Lynn Neary
Max Hirshfeld

Lynn Neary

Correspondent, Arts Desk and Guest Host

Lynn Neary is an NPR arts correspondent and a frequent guest host often heard on Morning Edition and Weekend Edition.

In her role on the Arts desk, Neary reports on an industry in transition as publishing moves into the digital age. As she covers books and publishing, she relishes the opportunity to interview many of her favorite authors from Barbara Kingsolver to Ian McEwan.

Arriving at NPR in 1982, Neary spent two years working as a newscaster during Morning Edition. Then, for the next eight years, Neary was the host of Weekend All Things Considered. In 1992, she joined the cultural desk to develop NPR's first religion beat. As religion correspondent, Neary covered the country's diverse religious landscape and the politics of the religious right.

Over the years Neary has won numerous prestigious awards including the Robert F. Kennedy Journalism award, the Corporation for Public Broadcasting Gold Award, an Ohio State Award, an Association of Women in Radio and Television Award and the Gabriel award. For her reporting on the role of religion in the debate over welfare reform, Neary shared in NPR's 1996 Alfred I. duPont-Columbia University Silver Baton Award.

A Fordham University graduate with a Bachelor of Arts in English, Neary thinks she has the ideal job and suspects she is the envy of English majors everywhere.

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Tom Magliozzi's laugh boomed in NPR listeners' ears every week as he and his brother, Ray, bantered on Car Talk. Courtesy of Car Talk hide caption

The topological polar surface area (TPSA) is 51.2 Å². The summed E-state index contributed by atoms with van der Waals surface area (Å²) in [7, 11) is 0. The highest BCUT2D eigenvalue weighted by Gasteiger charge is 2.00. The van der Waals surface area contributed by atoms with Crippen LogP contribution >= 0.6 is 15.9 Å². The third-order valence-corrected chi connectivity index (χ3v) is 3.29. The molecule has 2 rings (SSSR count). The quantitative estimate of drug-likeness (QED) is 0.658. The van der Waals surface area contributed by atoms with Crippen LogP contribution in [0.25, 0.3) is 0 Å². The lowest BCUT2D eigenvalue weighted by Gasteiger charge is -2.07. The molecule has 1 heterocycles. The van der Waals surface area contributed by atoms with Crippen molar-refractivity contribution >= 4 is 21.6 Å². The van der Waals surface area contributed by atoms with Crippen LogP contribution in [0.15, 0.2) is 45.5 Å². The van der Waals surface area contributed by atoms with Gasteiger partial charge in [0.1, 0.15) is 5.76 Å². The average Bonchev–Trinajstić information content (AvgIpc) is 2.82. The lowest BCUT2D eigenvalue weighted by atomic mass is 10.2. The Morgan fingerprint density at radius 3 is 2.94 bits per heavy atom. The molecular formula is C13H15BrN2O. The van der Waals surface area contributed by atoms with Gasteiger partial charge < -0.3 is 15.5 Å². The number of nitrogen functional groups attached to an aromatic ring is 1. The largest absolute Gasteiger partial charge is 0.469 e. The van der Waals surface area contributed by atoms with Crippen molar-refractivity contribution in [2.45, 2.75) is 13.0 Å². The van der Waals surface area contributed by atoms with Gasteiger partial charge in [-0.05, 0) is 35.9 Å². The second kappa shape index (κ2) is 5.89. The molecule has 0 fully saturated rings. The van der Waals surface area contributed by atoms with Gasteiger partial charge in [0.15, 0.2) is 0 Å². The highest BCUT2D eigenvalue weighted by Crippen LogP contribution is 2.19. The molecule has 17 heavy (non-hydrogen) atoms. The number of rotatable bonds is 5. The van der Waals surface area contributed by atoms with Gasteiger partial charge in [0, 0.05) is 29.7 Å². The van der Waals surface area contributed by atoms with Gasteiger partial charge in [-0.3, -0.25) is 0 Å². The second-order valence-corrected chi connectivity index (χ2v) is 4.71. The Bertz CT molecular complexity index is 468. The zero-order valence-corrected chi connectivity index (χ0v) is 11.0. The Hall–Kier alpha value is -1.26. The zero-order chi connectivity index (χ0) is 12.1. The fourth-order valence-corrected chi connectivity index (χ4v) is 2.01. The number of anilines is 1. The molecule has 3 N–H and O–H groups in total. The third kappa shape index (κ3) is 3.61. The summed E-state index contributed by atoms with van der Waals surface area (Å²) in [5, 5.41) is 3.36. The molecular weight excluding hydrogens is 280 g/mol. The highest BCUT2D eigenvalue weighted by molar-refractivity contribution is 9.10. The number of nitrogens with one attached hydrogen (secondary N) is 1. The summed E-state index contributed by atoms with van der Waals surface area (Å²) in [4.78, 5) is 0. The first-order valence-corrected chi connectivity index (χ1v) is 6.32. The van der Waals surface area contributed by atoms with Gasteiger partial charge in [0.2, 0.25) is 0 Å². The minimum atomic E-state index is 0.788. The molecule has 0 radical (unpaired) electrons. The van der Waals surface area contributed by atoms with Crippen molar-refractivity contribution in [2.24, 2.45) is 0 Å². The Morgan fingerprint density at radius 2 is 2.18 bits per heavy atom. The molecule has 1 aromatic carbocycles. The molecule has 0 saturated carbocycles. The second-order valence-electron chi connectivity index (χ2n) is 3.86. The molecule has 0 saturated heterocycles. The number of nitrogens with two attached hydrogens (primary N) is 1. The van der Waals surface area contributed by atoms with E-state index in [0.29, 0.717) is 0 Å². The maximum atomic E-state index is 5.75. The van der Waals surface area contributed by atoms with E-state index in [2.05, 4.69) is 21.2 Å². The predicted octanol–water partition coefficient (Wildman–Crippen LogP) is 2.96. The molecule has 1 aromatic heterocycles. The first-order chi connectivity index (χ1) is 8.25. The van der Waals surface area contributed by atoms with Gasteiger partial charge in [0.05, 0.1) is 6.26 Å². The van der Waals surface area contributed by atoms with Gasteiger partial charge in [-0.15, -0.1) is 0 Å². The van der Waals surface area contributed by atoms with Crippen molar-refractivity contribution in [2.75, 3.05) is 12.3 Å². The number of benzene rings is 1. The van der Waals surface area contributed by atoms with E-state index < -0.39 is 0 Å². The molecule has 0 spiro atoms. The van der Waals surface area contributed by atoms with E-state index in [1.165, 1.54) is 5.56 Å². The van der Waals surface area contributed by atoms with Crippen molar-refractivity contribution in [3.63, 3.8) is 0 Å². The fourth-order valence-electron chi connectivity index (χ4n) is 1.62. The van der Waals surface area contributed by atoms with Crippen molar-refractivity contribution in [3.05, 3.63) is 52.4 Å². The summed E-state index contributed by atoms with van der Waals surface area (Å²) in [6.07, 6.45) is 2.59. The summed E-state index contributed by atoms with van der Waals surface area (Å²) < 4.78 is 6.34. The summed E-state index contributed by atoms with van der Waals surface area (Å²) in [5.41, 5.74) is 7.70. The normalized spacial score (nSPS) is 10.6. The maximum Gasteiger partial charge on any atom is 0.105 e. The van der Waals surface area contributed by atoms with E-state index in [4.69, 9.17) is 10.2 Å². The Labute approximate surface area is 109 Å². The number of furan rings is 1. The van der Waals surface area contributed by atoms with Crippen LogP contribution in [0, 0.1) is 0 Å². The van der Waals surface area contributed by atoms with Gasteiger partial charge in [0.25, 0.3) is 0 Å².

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Marilynne Robinson won the 2005 Pulitzer Prize for fiction for her novel Gilead. Kelly Ruth Winter/Farrar, Straus and Giroux hide caption

itoggle caption Kelly Ruth Winter/Farrar, Straus and Giroux

Jane Smiley's previous books include The Man Who Invented the ComputerTen Days in the Hills and Private Life. Michael Lionstar/Couresty of Knopf hide caption

itoggle caption Michael Lionstar/Couresty of Knopf

Repeat Offender: Dav Pilkey created artwork for Banned Books Week featuring his frequently complained-about hero, Captain Underpants. Dav Pilkey hide caption

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Author Junot Diaz says the publishing industry must have uncomfortable conversations about diversity. The alternative, he believes, is "utter, agonizing silence." Rick Reinhard/Flickr hide caption

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The Dey House, a 140-year-old mansion, is home to the University of Iowa Writers' Workshop, one of the oldest MFA writing programs in the country. Director Lan Samantha Chang — who attended the workshop as a student — has made it a priority to attract students and faculty from diverse backgrounds to the program. Linda Kahlbaugh/AP hide caption

itoggle caption Linda Kahlbaugh/AP

"When there is danger, when there is destruction, we kind of feel like we're on the edge of life, fully alive, and that can really bring out some strong prose," says author Mitchell Zuckoff. iStockphoto hide caption

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In addition to her 15 novels, Nadine Gordimer authored several volumes of short stories and nonfiction. Radu Sigheti/Reuters /Landov hide caption

itoggle caption Radu Sigheti/Reuters /Landov